When the Law of Attraction got popular, I became an affirmation junkie. After all, if I just constantly thought about, talked about and visualized all of my greatest desires, I would manifest them and make my dreams a reality. Right?
That's what I thought for years. I used affirmations for money, relationships and my life purpose. I'd stand in the mirror and say: I have a million dollars in my bank account ... I have a sexy, loving partner ... I have a New York Times best-selling book that is changing the world.
Sure, hearing and believing those affirmations felt good, really good, for a couple of seconds while standing in the mirror. But after the high of my visualizations wore off, I was back to my world. And I was most often met with dissatisfaction and pain.
Affirmations may work for some people, and more power to them. But if you feel like you're the only person out there who isn't feeling the power of affirmations, don't get down on yourself. There's something else out there that will resonate with you.
Here are my three reasons for quitting affirmations, and what I now do instead to tap into the power of manifestation.
1. I used affirmations to distract myself from feeling painful emotions
My affirmations were just a distraction from the dissatisfaction I was feeling in my life. I used affirmations to hide from fear, feelings of not being good enough, sadness and a lot of anger. I used affirmations to hide those emotions that I learned were not pretty, and replace them with more socially acceptable emotions.
I thought the affirmations would make my dissatisfaction go away, but the darker feelings just kept growing underneath layers of "positive thinking." Sure, the positive thoughts were there, but so were the negative ones, and they were being sublimated rather than honored.
2. My affirmations were perpetuating the "I'm not good enough" story
Growing up, I often felt like I had to be someone other than who I was to be good enough. I spent years trying to become the perfect person so people would hear, love and accept me.
Hiding my true sensibility and my true emotions were very painful habits. One day, I realized my affirmation practice had the same goal: to hide unacceptable parts of me.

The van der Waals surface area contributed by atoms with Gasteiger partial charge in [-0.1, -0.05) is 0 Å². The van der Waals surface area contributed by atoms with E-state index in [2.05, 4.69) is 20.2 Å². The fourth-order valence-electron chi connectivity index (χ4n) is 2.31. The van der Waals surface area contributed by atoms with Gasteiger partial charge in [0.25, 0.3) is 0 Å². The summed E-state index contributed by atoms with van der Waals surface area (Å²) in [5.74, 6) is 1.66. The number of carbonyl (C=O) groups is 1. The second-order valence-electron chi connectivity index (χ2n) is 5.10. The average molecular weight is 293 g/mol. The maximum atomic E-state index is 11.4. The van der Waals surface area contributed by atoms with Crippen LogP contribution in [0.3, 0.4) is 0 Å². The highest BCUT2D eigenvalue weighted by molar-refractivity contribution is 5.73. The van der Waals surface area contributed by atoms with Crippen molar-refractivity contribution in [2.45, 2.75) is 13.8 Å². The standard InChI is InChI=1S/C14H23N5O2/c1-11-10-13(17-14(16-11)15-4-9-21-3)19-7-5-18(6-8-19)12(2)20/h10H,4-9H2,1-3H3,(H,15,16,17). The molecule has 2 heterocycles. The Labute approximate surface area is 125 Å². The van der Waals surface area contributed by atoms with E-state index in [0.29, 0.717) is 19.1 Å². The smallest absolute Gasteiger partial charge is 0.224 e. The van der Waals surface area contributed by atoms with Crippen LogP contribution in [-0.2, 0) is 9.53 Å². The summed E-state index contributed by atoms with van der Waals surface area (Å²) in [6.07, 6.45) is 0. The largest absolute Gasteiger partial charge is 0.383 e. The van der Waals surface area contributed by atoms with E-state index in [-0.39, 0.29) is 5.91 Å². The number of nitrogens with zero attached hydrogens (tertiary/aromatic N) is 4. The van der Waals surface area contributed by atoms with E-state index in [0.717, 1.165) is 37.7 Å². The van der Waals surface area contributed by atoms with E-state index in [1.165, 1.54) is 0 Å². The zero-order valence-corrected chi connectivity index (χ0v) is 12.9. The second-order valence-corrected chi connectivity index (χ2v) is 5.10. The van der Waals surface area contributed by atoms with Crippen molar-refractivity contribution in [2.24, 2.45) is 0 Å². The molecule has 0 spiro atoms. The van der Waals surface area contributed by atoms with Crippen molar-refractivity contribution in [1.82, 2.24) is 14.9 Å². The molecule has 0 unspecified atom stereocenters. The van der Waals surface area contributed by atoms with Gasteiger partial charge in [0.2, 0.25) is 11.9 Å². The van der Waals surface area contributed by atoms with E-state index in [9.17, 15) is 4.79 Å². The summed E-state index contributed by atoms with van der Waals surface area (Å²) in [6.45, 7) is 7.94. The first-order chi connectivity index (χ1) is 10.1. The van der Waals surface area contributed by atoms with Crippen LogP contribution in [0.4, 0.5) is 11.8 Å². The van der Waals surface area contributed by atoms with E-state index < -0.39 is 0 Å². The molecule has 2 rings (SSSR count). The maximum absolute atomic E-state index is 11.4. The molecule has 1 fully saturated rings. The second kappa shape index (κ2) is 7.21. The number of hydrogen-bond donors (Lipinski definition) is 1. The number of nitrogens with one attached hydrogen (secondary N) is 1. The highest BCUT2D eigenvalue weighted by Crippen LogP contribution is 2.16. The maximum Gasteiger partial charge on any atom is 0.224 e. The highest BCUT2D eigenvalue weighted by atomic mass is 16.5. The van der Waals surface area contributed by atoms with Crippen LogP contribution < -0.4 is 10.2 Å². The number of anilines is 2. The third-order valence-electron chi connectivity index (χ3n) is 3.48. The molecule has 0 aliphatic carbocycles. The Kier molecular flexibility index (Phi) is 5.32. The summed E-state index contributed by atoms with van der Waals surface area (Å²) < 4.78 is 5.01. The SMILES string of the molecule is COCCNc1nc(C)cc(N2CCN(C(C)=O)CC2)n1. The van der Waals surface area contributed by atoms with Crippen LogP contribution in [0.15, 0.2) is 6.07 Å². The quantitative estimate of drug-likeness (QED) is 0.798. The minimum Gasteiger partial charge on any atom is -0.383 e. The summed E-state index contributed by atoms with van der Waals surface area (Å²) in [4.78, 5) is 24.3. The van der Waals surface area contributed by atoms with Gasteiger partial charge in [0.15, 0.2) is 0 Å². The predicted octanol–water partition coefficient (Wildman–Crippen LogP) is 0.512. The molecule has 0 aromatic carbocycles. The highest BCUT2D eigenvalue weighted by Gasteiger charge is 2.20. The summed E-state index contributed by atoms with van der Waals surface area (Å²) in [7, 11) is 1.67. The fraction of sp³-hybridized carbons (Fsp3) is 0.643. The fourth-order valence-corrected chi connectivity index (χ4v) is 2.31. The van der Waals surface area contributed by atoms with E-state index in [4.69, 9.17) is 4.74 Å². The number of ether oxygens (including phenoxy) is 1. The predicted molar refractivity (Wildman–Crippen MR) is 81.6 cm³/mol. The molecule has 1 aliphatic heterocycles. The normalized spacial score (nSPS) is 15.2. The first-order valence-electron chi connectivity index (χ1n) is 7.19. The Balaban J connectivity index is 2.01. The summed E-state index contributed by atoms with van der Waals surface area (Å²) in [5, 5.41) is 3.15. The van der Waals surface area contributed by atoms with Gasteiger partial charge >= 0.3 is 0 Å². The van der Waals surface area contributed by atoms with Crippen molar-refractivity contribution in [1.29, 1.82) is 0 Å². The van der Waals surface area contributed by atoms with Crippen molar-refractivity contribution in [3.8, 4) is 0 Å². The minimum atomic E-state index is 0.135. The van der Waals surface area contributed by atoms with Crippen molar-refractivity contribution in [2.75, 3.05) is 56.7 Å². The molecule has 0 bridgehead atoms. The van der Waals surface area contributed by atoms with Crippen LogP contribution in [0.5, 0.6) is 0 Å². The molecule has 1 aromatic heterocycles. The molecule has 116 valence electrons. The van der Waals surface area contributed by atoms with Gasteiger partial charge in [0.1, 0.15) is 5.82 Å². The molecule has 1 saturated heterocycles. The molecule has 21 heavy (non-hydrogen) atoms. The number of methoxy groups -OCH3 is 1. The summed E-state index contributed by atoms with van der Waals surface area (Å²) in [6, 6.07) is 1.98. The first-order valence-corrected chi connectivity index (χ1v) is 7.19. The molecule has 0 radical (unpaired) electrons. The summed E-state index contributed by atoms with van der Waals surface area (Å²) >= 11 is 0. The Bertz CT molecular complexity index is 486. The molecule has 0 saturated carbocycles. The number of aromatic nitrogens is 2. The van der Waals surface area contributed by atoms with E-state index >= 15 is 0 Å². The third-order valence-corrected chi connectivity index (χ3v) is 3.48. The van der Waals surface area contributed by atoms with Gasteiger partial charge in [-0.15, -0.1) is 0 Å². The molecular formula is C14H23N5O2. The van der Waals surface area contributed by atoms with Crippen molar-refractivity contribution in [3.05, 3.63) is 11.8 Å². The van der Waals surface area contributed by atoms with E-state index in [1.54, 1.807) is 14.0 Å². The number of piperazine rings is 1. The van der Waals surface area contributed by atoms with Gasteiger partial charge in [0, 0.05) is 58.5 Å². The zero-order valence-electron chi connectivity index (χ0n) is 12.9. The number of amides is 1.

If I was feeling sad or angry, I was quick to get in the mirror and try to affirm myself. I would pressure myself to look for the positive in my day with the specific purpose of making the pain go away. Ironically, affirmations made me feel like I couldn't accept things I felt were negative, which made my negative feelings about myself spiral further out of control.
Forcing myself to be something that I wasn't didn't feel good growing up, and it still didn't feel good with my affirmation practice.
3. I used affirmations as a way to fight with myself
As I stood in the mirror going through my affirmation routine, I always heard a little voice in the back of my head that would respond to each affirmation with doubt.
If I was trying to visualize my millions of dollars, I'd think, Um, have you looked at your bank account lately? You're broke! If I tried to meditate on my sexy, loving partner, my mind would rebel: Excuse me! You're not that good looking and you're going to be alone forever.
Perhaps it was the specificity and powerful language of my affirmations that invited me to start a vicious inner dialogue. It was like a battle between good and evil. I would fight hard to silence the "negative" voice to allow the "positive" voice to prevail.
But ultimately, I came out of my affirmations hurt and weary from the battle with myself. I realized that trying to replace my "bad" thoughts with "good" thoughts was ultimately encouraging me to dwell more on the negative. It was a practice that was killing me inside.
What I Do Instead
I quit affirmations because I realized that my negative thoughts weren't trying to sabotage my life by manifesting negativity. They were just parts of me that had learned the story that I wasn't good enough. These thoughts just needed love and compassion, instead of force-fed affirmations.
I now use a process that I call "Parts Work." First, I identify the parts of me that have learned the "I'm not good enough" story in various ways. Then, instead of trying to make them go away with affirmations, I hold space for the stories they have held onto and give them love, making myself feel held and supported, rather than criticized and rejected. Even the parts of me and those feelings I don't like.
This simple practice allows me to be myself and experience all feelings in every moment. I accept my sadness just as much as I accept my happiness. I allow my anger to be present in my relationships, but in a supervised way.
Instead of trying to convince my jealous and competitive part of me that everything in my life is abundant or that I have millions in the bank, I simply accept that I am feeling jealous. And that acceptance allows me to nurture this part of myself, and helps me to investigate the story that might be limiting me.